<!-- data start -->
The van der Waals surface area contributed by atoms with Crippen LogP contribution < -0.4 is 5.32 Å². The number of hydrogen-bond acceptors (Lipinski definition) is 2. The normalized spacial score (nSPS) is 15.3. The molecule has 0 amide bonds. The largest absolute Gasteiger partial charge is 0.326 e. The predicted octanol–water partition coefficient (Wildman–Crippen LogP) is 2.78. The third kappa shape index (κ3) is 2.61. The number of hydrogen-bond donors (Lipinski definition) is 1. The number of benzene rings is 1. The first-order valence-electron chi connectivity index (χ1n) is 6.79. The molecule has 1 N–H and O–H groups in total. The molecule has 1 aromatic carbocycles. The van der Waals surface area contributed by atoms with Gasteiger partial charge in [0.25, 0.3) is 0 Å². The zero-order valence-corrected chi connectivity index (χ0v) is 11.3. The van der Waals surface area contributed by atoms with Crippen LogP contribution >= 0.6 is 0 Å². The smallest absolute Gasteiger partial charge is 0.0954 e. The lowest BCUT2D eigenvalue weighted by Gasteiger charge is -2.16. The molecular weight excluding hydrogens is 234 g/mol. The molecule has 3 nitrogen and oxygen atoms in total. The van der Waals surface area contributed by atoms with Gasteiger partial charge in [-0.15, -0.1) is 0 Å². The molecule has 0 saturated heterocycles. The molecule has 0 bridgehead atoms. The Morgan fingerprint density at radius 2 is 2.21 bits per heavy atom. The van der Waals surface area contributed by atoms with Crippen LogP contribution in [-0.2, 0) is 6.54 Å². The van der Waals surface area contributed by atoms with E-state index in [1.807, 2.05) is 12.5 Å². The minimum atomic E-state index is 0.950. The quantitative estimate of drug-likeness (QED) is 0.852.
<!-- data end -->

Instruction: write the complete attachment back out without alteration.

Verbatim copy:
The van der Waals surface area contributed by atoms with Crippen LogP contribution < -0.4 is 5.32 Å². The number of hydrogen-bond acceptors (Lipinski definition) is 2. The normalized spacial score (nSPS) is 15.3. The molecule has 0 amide bonds. The largest absolute Gasteiger partial charge is 0.326 e. The predicted octanol–water partition coefficient (Wildman–Crippen LogP) is 2.78. The third kappa shape index (κ3) is 2.61. The number of hydrogen-bond donors (Lipinski definition) is 1. The number of benzene rings is 1. The first-order valence-electron chi connectivity index (χ1n) is 6.79. The molecule has 1 N–H and O–H groups in total. The molecule has 1 aromatic carbocycles. The van der Waals surface area contributed by atoms with Gasteiger partial charge in [0.25, 0.3) is 0 Å². The zero-order valence-corrected chi connectivity index (χ0v) is 11.3. The van der Waals surface area contributed by atoms with Crippen LogP contribution >= 0.6 is 0 Å². The smallest absolute Gasteiger partial charge is 0.0954 e. The lowest BCUT2D eigenvalue weighted by Gasteiger charge is -2.16. The molecular weight excluding hydrogens is 234 g/mol. The molecule has 3 nitrogen and oxygen atoms in total. The van der Waals surface area contributed by atoms with Gasteiger partial charge in [-0.15, -0.1) is 0 Å². The molecule has 0 saturated heterocycles. The molecule has 0 bridgehead atoms. The Morgan fingerprint density at radius 2 is 2.21 bits per heavy atom. The van der Waals surface area contributed by atoms with Crippen LogP contribution in [-0.2, 0) is 6.54 Å². The van der Waals surface area contributed by atoms with E-state index in [1.807, 2.05) is 12.5 Å². The minimum atomic E-state index is 0.950. The quantitative estimate of drug-likeness (QED) is 0.852.